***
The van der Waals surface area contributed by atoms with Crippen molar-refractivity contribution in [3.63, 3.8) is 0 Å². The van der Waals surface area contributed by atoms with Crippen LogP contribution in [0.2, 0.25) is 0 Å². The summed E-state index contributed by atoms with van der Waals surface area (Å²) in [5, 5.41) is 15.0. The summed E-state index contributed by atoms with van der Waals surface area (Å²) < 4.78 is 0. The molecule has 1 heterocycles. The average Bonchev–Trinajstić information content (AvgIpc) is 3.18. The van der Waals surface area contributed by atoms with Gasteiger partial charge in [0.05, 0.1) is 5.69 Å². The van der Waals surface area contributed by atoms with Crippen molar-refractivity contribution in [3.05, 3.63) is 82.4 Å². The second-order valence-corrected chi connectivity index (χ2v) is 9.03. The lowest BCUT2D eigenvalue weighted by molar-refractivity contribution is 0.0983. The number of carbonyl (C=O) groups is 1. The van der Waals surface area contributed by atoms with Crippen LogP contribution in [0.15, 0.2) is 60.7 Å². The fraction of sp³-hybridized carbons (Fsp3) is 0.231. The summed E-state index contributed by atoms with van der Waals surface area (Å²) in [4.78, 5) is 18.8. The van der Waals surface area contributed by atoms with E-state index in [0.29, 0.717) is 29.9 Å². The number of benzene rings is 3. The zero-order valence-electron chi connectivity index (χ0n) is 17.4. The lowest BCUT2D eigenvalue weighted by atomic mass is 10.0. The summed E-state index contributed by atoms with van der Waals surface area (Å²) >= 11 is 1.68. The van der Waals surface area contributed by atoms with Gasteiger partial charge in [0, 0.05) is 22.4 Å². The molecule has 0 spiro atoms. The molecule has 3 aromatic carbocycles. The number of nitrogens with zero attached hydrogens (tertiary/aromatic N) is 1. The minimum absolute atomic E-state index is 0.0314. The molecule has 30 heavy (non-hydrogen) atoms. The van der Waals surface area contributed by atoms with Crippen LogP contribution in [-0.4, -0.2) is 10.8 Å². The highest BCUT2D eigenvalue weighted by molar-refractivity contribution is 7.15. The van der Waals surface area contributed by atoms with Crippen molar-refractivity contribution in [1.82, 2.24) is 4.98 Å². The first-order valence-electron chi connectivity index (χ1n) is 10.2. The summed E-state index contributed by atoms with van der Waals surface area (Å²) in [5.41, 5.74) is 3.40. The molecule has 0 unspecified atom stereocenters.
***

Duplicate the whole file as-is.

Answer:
The van der Waals surface area contributed by atoms with Crippen molar-refractivity contribution in [3.63, 3.8) is 0 Å². The van der Waals surface area contributed by atoms with Crippen LogP contribution in [0.2, 0.25) is 0 Å². The summed E-state index contributed by atoms with van der Waals surface area (Å²) in [5, 5.41) is 15.0. The summed E-state index contributed by atoms with van der Waals surface area (Å²) < 4.78 is 0. The molecule has 1 heterocycles. The average Bonchev–Trinajstić information content (AvgIpc) is 3.18. The van der Waals surface area contributed by atoms with Gasteiger partial charge in [0.05, 0.1) is 5.69 Å². The van der Waals surface area contributed by atoms with Crippen molar-refractivity contribution in [3.05, 3.63) is 82.4 Å². The second-order valence-corrected chi connectivity index (χ2v) is 9.03. The lowest BCUT2D eigenvalue weighted by molar-refractivity contribution is 0.0983. The number of carbonyl (C=O) groups is 1. The van der Waals surface area contributed by atoms with Crippen LogP contribution in [0.15, 0.2) is 60.7 Å². The fraction of sp³-hybridized carbons (Fsp3) is 0.231. The summed E-state index contributed by atoms with van der Waals surface area (Å²) in [4.78, 5) is 18.8. The van der Waals surface area contributed by atoms with E-state index in [0.29, 0.717) is 29.9 Å². The number of benzene rings is 3. The zero-order valence-electron chi connectivity index (χ0n) is 17.4. The lowest BCUT2D eigenvalue weighted by atomic mass is 10.0. The summed E-state index contributed by atoms with van der Waals surface area (Å²) >= 11 is 1.68. The van der Waals surface area contributed by atoms with Gasteiger partial charge in [0, 0.05) is 22.4 Å². The molecule has 0 spiro atoms. The molecule has 3 aromatic carbocycles. The number of nitrogens with zero attached hydrogens (tertiary/aromatic N) is 1. The minimum absolute atomic E-state index is 0.0314. The molecule has 30 heavy (non-hydrogen) atoms. The van der Waals surface area contributed by atoms with Crippen LogP contribution in [-0.4, -0.2) is 10.8 Å². The highest BCUT2D eigenvalue weighted by molar-refractivity contribution is 7.15. The van der Waals surface area contributed by atoms with Crippen molar-refractivity contribution in [1.82, 2.24) is 4.98 Å². The first-order valence-electron chi connectivity index (χ1n) is 10.2. The summed E-state index contributed by atoms with van der Waals surface area (Å²) in [5.41, 5.74) is 3.40. The molecule has 0 unspecified atom stereocenters.